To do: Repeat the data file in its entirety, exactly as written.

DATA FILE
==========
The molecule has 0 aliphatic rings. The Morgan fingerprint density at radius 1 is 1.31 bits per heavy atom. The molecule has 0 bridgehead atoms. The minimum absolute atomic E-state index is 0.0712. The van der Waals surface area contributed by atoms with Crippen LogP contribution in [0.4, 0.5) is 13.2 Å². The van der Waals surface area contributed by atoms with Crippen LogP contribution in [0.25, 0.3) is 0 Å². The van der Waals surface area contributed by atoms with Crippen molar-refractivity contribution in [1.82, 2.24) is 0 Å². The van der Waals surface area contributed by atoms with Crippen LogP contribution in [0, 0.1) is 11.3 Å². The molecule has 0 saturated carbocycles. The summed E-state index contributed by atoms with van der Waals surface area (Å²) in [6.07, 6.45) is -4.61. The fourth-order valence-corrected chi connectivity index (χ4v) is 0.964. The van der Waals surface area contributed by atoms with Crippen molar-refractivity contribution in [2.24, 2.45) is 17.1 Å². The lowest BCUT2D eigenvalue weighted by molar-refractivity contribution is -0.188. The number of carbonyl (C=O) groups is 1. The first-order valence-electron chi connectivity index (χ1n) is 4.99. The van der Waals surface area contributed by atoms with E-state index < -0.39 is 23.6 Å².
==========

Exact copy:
The molecule has 0 aliphatic rings. The Morgan fingerprint density at radius 1 is 1.31 bits per heavy atom. The molecule has 0 bridgehead atoms. The minimum absolute atomic E-state index is 0.0712. The van der Waals surface area contributed by atoms with Crippen LogP contribution in [0.4, 0.5) is 13.2 Å². The van der Waals surface area contributed by atoms with Crippen LogP contribution in [0.25, 0.3) is 0 Å². The van der Waals surface area contributed by atoms with Crippen molar-refractivity contribution in [1.82, 2.24) is 0 Å². The van der Waals surface area contributed by atoms with Crippen LogP contribution in [0, 0.1) is 11.3 Å². The molecule has 0 saturated carbocycles. The summed E-state index contributed by atoms with van der Waals surface area (Å²) in [6.07, 6.45) is -4.61. The fourth-order valence-corrected chi connectivity index (χ4v) is 0.964. The van der Waals surface area contributed by atoms with Crippen molar-refractivity contribution in [2.24, 2.45) is 17.1 Å². The lowest BCUT2D eigenvalue weighted by molar-refractivity contribution is -0.188. The number of carbonyl (C=O) groups is 1. The first-order valence-electron chi connectivity index (χ1n) is 4.99. The van der Waals surface area contributed by atoms with E-state index < -0.39 is 23.6 Å².